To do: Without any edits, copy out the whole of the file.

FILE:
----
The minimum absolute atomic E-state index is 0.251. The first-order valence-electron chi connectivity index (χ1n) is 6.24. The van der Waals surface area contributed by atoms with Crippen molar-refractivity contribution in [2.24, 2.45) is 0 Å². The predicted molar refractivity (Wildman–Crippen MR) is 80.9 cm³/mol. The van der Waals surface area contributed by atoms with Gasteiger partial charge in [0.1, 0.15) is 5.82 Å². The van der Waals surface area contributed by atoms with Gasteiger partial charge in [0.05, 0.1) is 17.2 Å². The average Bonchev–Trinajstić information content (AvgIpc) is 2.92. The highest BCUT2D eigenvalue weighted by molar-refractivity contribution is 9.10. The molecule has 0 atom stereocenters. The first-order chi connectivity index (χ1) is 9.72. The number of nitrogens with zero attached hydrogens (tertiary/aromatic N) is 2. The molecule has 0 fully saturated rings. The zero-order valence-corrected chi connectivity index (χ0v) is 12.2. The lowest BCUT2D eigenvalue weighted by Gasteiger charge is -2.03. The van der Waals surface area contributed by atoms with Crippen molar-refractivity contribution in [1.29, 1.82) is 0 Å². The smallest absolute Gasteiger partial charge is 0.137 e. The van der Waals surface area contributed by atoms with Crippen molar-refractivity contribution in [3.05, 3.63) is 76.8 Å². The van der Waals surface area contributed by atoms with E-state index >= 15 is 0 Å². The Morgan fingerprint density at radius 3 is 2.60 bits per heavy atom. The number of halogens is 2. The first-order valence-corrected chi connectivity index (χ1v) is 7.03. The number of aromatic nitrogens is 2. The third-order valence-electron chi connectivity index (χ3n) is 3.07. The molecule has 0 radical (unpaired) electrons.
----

The minimum absolute atomic E-state index is 0.251. The first-order valence-electron chi connectivity index (χ1n) is 6.24. The van der Waals surface area contributed by atoms with Crippen molar-refractivity contribution in [2.24, 2.45) is 0 Å². The predicted molar refractivity (Wildman–Crippen MR) is 80.9 cm³/mol. The van der Waals surface area contributed by atoms with Gasteiger partial charge in [0.1, 0.15) is 5.82 Å². The van der Waals surface area contributed by atoms with Gasteiger partial charge in [0.05, 0.1) is 17.2 Å². The average Bonchev–Trinajstić information content (AvgIpc) is 2.92. The highest BCUT2D eigenvalue weighted by molar-refractivity contribution is 9.10. The molecule has 0 atom stereocenters. The first-order chi connectivity index (χ1) is 9.72. The number of nitrogens with zero attached hydrogens (tertiary/aromatic N) is 2. The molecule has 0 fully saturated rings. The zero-order valence-corrected chi connectivity index (χ0v) is 12.2. The lowest BCUT2D eigenvalue weighted by Gasteiger charge is -2.03. The van der Waals surface area contributed by atoms with Crippen molar-refractivity contribution in [1.29, 1.82) is 0 Å². The smallest absolute Gasteiger partial charge is 0.137 e. The van der Waals surface area contributed by atoms with Crippen molar-refractivity contribution in [3.05, 3.63) is 76.8 Å². The van der Waals surface area contributed by atoms with E-state index >= 15 is 0 Å². The Morgan fingerprint density at radius 3 is 2.60 bits per heavy atom. The number of halogens is 2. The first-order valence-corrected chi connectivity index (χ1v) is 7.03. The number of aromatic nitrogens is 2. The third-order valence-electron chi connectivity index (χ3n) is 3.07. The molecule has 0 radical (unpaired) electrons.